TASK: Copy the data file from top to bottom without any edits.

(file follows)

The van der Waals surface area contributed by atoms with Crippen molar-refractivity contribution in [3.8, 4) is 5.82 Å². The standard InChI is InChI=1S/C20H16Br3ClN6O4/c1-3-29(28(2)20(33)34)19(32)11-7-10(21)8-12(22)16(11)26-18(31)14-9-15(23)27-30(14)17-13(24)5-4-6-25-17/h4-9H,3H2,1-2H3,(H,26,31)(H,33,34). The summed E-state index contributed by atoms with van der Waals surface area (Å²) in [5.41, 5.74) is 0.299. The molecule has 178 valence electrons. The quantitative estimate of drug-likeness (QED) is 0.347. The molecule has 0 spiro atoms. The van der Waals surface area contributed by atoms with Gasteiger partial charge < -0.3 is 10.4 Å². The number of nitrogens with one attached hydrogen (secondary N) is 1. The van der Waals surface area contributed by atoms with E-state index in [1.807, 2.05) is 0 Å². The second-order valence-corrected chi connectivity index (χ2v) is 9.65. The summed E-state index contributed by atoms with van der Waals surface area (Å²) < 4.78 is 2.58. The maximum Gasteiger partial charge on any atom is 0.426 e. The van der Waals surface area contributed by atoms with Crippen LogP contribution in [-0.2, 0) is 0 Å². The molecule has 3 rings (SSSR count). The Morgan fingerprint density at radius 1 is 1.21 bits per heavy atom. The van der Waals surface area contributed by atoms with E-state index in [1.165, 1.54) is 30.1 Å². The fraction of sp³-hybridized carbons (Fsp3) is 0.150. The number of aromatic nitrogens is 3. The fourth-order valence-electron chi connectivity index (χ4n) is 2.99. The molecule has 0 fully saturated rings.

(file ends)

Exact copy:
The van der Waals surface area contributed by atoms with Crippen molar-refractivity contribution in [3.8, 4) is 5.82 Å². The standard InChI is InChI=1S/C20H16Br3ClN6O4/c1-3-29(28(2)20(33)34)19(32)11-7-10(21)8-12(22)16(11)26-18(31)14-9-15(23)27-30(14)17-13(24)5-4-6-25-17/h4-9H,3H2,1-2H3,(H,26,31)(H,33,34). The summed E-state index contributed by atoms with van der Waals surface area (Å²) in [5.41, 5.74) is 0.299. The molecule has 178 valence electrons. The quantitative estimate of drug-likeness (QED) is 0.347. The molecule has 0 spiro atoms. The van der Waals surface area contributed by atoms with Gasteiger partial charge < -0.3 is 10.4 Å². The number of nitrogens with one attached hydrogen (secondary N) is 1. The van der Waals surface area contributed by atoms with E-state index in [1.807, 2.05) is 0 Å². The second-order valence-corrected chi connectivity index (χ2v) is 9.65. The summed E-state index contributed by atoms with van der Waals surface area (Å²) < 4.78 is 2.58. The maximum Gasteiger partial charge on any atom is 0.426 e. The van der Waals surface area contributed by atoms with Crippen LogP contribution in [-0.2, 0) is 0 Å². The molecule has 3 rings (SSSR count). The Morgan fingerprint density at radius 1 is 1.21 bits per heavy atom. The van der Waals surface area contributed by atoms with E-state index in [1.165, 1.54) is 30.1 Å². The fraction of sp³-hybridized carbons (Fsp3) is 0.150. The number of aromatic nitrogens is 3. The fourth-order valence-electron chi connectivity index (χ4n) is 2.99. The molecule has 0 fully saturated rings.